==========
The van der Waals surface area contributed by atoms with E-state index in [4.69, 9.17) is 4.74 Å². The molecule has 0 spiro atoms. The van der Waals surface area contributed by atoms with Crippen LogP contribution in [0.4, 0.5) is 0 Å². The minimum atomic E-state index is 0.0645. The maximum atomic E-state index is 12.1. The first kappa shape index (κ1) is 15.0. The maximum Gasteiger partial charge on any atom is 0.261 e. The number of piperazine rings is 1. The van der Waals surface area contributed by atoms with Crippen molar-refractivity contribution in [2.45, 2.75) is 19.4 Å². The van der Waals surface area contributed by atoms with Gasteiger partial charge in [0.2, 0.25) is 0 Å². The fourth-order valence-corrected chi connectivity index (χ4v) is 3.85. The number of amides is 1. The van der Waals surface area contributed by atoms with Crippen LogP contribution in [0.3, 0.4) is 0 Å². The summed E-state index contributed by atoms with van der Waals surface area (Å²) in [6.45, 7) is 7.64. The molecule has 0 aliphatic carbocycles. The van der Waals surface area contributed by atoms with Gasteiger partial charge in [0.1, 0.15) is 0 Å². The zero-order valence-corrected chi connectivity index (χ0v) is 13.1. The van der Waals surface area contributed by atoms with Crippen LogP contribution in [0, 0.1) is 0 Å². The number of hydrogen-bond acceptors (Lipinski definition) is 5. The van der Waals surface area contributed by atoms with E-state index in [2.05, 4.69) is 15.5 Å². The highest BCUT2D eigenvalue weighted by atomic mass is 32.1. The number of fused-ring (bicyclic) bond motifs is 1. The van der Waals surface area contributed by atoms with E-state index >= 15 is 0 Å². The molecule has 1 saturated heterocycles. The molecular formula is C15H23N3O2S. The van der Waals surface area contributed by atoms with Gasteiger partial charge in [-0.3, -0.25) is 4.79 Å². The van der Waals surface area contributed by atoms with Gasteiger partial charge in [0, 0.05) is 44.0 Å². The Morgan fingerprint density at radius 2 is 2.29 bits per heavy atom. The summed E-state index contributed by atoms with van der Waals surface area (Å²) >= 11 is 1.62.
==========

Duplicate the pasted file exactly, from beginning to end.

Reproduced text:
The van der Waals surface area contributed by atoms with E-state index in [4.69, 9.17) is 4.74 Å². The molecule has 0 spiro atoms. The van der Waals surface area contributed by atoms with Crippen LogP contribution in [0.4, 0.5) is 0 Å². The minimum atomic E-state index is 0.0645. The maximum atomic E-state index is 12.1. The first kappa shape index (κ1) is 15.0. The maximum Gasteiger partial charge on any atom is 0.261 e. The number of piperazine rings is 1. The van der Waals surface area contributed by atoms with Crippen molar-refractivity contribution in [2.45, 2.75) is 19.4 Å². The van der Waals surface area contributed by atoms with Gasteiger partial charge in [0.2, 0.25) is 0 Å². The fourth-order valence-corrected chi connectivity index (χ4v) is 3.85. The number of amides is 1. The van der Waals surface area contributed by atoms with Crippen LogP contribution in [0.3, 0.4) is 0 Å². The summed E-state index contributed by atoms with van der Waals surface area (Å²) in [6.45, 7) is 7.64. The molecule has 0 aliphatic carbocycles. The van der Waals surface area contributed by atoms with Gasteiger partial charge in [0.1, 0.15) is 0 Å². The zero-order valence-corrected chi connectivity index (χ0v) is 13.1. The van der Waals surface area contributed by atoms with Crippen LogP contribution in [0, 0.1) is 0 Å². The number of hydrogen-bond acceptors (Lipinski definition) is 5. The van der Waals surface area contributed by atoms with E-state index in [2.05, 4.69) is 15.5 Å². The highest BCUT2D eigenvalue weighted by atomic mass is 32.1. The number of fused-ring (bicyclic) bond motifs is 1. The van der Waals surface area contributed by atoms with E-state index >= 15 is 0 Å². The molecule has 1 saturated heterocycles. The molecular formula is C15H23N3O2S. The van der Waals surface area contributed by atoms with Gasteiger partial charge in [-0.3, -0.25) is 4.79 Å². The van der Waals surface area contributed by atoms with Gasteiger partial charge in [0, 0.05) is 44.0 Å². The Morgan fingerprint density at radius 2 is 2.29 bits per heavy atom. The summed E-state index contributed by atoms with van der Waals surface area (Å²) >= 11 is 1.62.